Lazy Eye Treatments Don't Traumatize Children
Eye Patches, Glasses for Lazy Eye Don't Harm Kids' Emotional Well-Being
Aug. 4, 2004 -- The eye patches and glasses used to treat young
children with lazy eye may cause some distress among parents, but new research
suggests they aren't likely to harm the children's emotional well-being.
In the largest study to date on the emotional impact of lazy
eye treatments in children, British researchers found that parents often
experience difficulty in getting their children to wear patches or glasses
designed to help correct lazy eye. But most children cope well with the
Lazy eye, known in medical terms as amblyopia, occurs when one
eye is not used enough for the visual system in the brain to develop properly.
The brain ignores the images from the weak eye and uses only those from the
stronger eye, leading to poor vision. Early treatment of lazy eye in young
children can partially or completely reverse the condition, but it becomes much
more difficult to treat successfully after children's vision is fully developed
by about age 9 or 10.
The Emotional Effect of Lazy Eye Treatments
In the study, published in the August issue of the journal
Ophthalmology, researchers surveyed parents of 151 children who were
referred for treatment of lazy eye from a preschool vision screening. The
children were randomly assigned to treatment with glasses with or without eye
patches, glasses alone, or to have their treatment deferred for one year.
The children's reaction to treatment at ages 4 and 5 were
similar. At both ages, about half of the parents reported at least some
difficulty in getting their child to wear his or her glasses, but less than a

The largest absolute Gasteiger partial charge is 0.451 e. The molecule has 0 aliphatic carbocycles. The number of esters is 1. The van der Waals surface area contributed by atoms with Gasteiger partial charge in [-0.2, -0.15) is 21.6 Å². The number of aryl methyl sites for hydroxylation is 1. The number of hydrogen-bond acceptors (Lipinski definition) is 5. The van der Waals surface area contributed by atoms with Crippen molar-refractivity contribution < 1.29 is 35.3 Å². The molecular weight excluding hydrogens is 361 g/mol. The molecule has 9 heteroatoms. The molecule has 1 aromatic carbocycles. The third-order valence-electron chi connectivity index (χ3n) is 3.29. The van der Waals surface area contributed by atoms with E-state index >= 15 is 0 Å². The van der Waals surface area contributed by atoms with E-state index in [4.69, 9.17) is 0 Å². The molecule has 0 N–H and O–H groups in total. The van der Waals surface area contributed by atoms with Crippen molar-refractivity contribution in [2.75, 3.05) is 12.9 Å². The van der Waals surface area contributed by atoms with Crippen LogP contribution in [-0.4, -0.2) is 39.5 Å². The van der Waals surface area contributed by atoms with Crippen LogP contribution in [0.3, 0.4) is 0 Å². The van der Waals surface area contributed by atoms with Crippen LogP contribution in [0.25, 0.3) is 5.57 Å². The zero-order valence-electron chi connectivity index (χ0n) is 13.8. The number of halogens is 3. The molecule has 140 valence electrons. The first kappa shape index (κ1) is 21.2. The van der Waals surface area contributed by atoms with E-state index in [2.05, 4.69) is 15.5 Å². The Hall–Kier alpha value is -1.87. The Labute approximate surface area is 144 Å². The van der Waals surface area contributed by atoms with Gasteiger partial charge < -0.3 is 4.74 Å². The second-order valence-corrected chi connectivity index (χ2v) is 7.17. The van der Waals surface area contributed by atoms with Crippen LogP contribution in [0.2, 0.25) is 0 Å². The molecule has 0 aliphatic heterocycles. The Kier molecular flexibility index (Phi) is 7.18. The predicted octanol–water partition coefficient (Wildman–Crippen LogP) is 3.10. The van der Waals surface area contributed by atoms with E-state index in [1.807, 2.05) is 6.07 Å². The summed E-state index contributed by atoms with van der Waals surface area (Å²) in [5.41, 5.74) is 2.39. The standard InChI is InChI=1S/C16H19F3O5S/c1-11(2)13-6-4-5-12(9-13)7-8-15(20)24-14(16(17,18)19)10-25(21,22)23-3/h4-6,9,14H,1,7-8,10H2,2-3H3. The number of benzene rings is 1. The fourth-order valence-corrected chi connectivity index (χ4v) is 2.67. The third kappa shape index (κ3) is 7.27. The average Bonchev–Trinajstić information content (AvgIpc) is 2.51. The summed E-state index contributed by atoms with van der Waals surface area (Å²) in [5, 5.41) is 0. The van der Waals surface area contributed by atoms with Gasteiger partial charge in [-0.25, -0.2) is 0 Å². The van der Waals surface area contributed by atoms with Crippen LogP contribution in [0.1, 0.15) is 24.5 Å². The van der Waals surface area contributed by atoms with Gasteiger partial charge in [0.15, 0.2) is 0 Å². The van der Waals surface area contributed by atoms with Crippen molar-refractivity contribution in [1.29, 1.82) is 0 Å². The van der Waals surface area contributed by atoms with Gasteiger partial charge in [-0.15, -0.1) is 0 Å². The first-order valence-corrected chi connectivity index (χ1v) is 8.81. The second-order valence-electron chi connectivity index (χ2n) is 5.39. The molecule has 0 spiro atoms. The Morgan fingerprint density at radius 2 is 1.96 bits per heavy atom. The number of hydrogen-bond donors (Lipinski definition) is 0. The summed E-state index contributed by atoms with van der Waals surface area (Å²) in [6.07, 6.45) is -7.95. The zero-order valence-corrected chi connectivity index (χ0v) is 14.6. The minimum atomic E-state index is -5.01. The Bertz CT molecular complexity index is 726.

third of children were ever upset by this treatment.
But the parents of children treated with eye patches had a
harder time. Three-quarters of parents said they had difficulty getting
children to wear their patch for the prescribed three hours per day at both
ages, and more than half of the children were at least occasionally upset by
Parents of 4-year-olds assigned to wear patches were also
significantly more likely to be upset by their child's patching treatment than
those who had been prescribed glasses.
"It's clear that many parents have some difficulty with
[lazy eye] treatment, and our results demonstrate how patching, in particular,
was significantly more difficult to carry out than glasses wear alone,"
write researcher S. Hrisos, of the University of Newcastle upon Tyne in
England, and colleagues.
However, the study showed that most parents in both treatment
groups thought their child was coping well with the treatment and only a
minority of parents said they had any arguments about lazy eye treatment at any
Moreover, no adverse effects of lazy eye treatments were found
on the children's well-being during or after treatment.
"Most children were described as being happy, cooperative,
and good tempered and having no problems at school or nursery at all ages, with
no differences between treatment groups," write the researchers. "By
5.5 years, a small, but significant proportion was occasionally experiencing
teasing at school, and all these were children who still wore glasses."
Researchers say the results show that compliance with
prescribed lazy eye treatments can be difficult and cause distress for parents
and children. They say this may be improved by giving parents detailed
information about their child's condition and treatment and taking a flexible
approach to treating lazy eye in young children.